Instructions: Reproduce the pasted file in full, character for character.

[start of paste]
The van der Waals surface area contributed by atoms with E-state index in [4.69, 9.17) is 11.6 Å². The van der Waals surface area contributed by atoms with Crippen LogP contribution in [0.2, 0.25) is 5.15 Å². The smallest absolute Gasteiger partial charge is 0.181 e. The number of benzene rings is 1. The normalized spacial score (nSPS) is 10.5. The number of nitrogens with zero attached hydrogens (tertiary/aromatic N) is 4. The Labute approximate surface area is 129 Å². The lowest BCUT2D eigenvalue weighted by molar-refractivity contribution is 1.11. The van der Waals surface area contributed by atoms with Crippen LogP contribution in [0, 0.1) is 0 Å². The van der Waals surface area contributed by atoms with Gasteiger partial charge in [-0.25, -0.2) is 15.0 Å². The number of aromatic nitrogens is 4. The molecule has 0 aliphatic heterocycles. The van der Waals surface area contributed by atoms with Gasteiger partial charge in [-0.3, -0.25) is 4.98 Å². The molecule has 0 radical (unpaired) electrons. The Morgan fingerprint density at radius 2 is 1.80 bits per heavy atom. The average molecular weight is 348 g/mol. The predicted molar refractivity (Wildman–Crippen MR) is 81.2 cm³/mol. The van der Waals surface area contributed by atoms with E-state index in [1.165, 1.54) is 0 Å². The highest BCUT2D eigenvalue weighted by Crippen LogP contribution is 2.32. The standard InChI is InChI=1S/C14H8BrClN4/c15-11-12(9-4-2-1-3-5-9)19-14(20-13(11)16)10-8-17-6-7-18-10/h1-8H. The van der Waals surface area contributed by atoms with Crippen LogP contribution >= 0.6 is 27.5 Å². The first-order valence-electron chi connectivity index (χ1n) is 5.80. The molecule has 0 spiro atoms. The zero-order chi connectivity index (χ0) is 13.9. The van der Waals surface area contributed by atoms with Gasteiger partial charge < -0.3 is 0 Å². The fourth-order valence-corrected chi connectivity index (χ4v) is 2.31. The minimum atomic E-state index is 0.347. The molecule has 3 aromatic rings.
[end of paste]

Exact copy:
The van der Waals surface area contributed by atoms with E-state index in [4.69, 9.17) is 11.6 Å². The van der Waals surface area contributed by atoms with Crippen LogP contribution in [0.2, 0.25) is 5.15 Å². The smallest absolute Gasteiger partial charge is 0.181 e. The number of benzene rings is 1. The normalized spacial score (nSPS) is 10.5. The number of nitrogens with zero attached hydrogens (tertiary/aromatic N) is 4. The Labute approximate surface area is 129 Å². The lowest BCUT2D eigenvalue weighted by molar-refractivity contribution is 1.11. The van der Waals surface area contributed by atoms with Crippen LogP contribution in [0, 0.1) is 0 Å². The van der Waals surface area contributed by atoms with Gasteiger partial charge in [-0.25, -0.2) is 15.0 Å². The number of aromatic nitrogens is 4. The molecule has 0 aliphatic heterocycles. The van der Waals surface area contributed by atoms with Gasteiger partial charge in [-0.3, -0.25) is 4.98 Å². The molecule has 0 radical (unpaired) electrons. The Morgan fingerprint density at radius 2 is 1.80 bits per heavy atom. The average molecular weight is 348 g/mol. The predicted molar refractivity (Wildman–Crippen MR) is 81.2 cm³/mol. The van der Waals surface area contributed by atoms with E-state index in [1.165, 1.54) is 0 Å². The highest BCUT2D eigenvalue weighted by Crippen LogP contribution is 2.32. The standard InChI is InChI=1S/C14H8BrClN4/c15-11-12(9-4-2-1-3-5-9)19-14(20-13(11)16)10-8-17-6-7-18-10/h1-8H. The van der Waals surface area contributed by atoms with Crippen LogP contribution >= 0.6 is 27.5 Å². The first-order valence-electron chi connectivity index (χ1n) is 5.80. The molecule has 0 spiro atoms. The zero-order chi connectivity index (χ0) is 13.9. The van der Waals surface area contributed by atoms with Gasteiger partial charge < -0.3 is 0 Å². The fourth-order valence-corrected chi connectivity index (χ4v) is 2.31. The minimum atomic E-state index is 0.347. The molecule has 3 aromatic rings.